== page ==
BOISE, Idaho — Lawmakers headed home for the year Thursday without enacting any changes to Idaho's hemp regulations, meaning it remains illegal to grow or possess and truckers transporting hemp crops across the state line could face long prison sentences under Idaho's marijuana trafficking laws.
The stall-out comes despite hemp's recent legalization on a federal level and Idaho lawmakers' vows to do something to eliminate the confounding legal morass that has sprung up around the crop in the Gem State.
President Donald Trump signed the 2018 Farm Bill in December 2018, reclassifying hemp from a Schedule I narcotic to a legal agricultural product. Hemp, a version of the cannabis plant grown for its fiber, is genetically related to marijuana but contains extremely low levels of THC, the psychoactive ingredient that gets people high. Under the Farm Bill, hemp is defined as a cannabis plant with .03 percent THC or lower.
That designation is at odds with Idaho's criminal law, however, which defines cannabis with any detectable THC as marijuana. The discrepancy was thrown into focus in January, when Idaho State Police seized a semi-truck load of hemp passing through the state, and arrested the truck driver on drug trafficking charges.
That case, which remains pending against 36-year-old Dennis Palamarchuk of Portland, seemingly galvanized legislators into action.
But despite early bipartisan support, a bill to allow hemp to be grown in Idaho and transported across the state ended up routed to an agricultural committee to die. A second attempt, a bill that would have created a permit system allowing drivers to legally transport the crop through Idaho, was killed by the House Thursday.
Representatives said they voted the bill down because of their disapproval of a Senate amendment that would have put the onus on Idaho to figure out a way to regulate hemp, rather than opting into whatever plan the federal government comes up with.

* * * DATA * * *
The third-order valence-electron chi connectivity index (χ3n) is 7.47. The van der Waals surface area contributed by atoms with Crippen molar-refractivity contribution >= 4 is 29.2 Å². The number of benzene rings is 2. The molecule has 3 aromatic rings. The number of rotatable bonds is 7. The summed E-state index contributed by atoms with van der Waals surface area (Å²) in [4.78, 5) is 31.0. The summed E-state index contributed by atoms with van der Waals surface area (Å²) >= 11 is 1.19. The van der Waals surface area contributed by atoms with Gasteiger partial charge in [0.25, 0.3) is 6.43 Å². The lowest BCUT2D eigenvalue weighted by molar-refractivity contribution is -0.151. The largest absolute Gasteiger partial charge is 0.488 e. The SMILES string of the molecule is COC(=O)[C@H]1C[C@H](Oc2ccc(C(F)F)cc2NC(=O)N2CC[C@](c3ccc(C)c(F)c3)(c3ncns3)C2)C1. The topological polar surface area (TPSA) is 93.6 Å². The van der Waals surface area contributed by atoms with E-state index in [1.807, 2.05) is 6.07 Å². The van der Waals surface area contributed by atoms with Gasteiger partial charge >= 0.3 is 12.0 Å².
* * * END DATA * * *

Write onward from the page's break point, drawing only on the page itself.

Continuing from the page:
Although members of both the House and Senate expressed frustration with the lack of a solution on hemp, the Legislature opted to adjourn for the session rather than try again to come up with a bill that would satisfy both sides.
Sen. Grant Burgoyne, D-Boise, said the chasm between federal hemp standards and Idaho's rules create "unnecessary chaos" that sweeps up everyone from unsuspecting drivers like Palmarchuk to taxpayers forced to foot the bill for costly prosecutions.
"This is a bad situation for the companies involved, it's a bad situation for the drivers, and its a bad situation for the people of Idaho," he said. "Idaho will now begin to fall behind what's going on in the rest of the country, and that will present more issues and problems."
Burgoyne said that because interim committees have already been set, any conversations around hemp before the Idaho Legislature reconvenes in 2020 will be "informal" at best, but predicted that hemp legalization will be a priority in next year's session.
"It would have been better to have a path forward, where we could do some planning this year," Burgoyne said. "We're not going to have that."
Rep. Judy Boyle, R-Midvale, said that although she did not support the amended hemp bill, she thinks Idaho should stop classifying the plant as a narcotic.
"Hemp is a commodity - it's not nuclear waste, it's not marijuana, it's not an illegal drug, and we need to just treat it like a commodity like it is," she said.
Boyle acknowledged the confusion swirling around the crop's legality, telling KTVB that farmers in her own district had signed contracts to grow hemp in Idaho after getting reassurance - wrongly - from other elected officials that it was now legal.
She says Idaho should look to the United States Department of Agriculture, which is expected to roll out a plan to regulate the Farm Bill hemp rules in early fall. At that point, she said, Idaho can decide whether to adopt the USDA playbook or come up with their own.
Sticking with the federal plan will be the cheapest and fastest way to make hemp legal in Idaho, Boyle said. It would also eliminate the need for ISP, which has opposed legal hemp, to sign off on a state plan.
There can be no changes to hemp enforcement or legality in Idaho - meaning that anyone who grows or transports is could still face prosecution - until the federal plan is revealed and Idaho either adheres to it or adopts more restrictive guidelines, she warned.
"Right now, hemp just needs to stay in whatever state has legalized it until that happens," she said.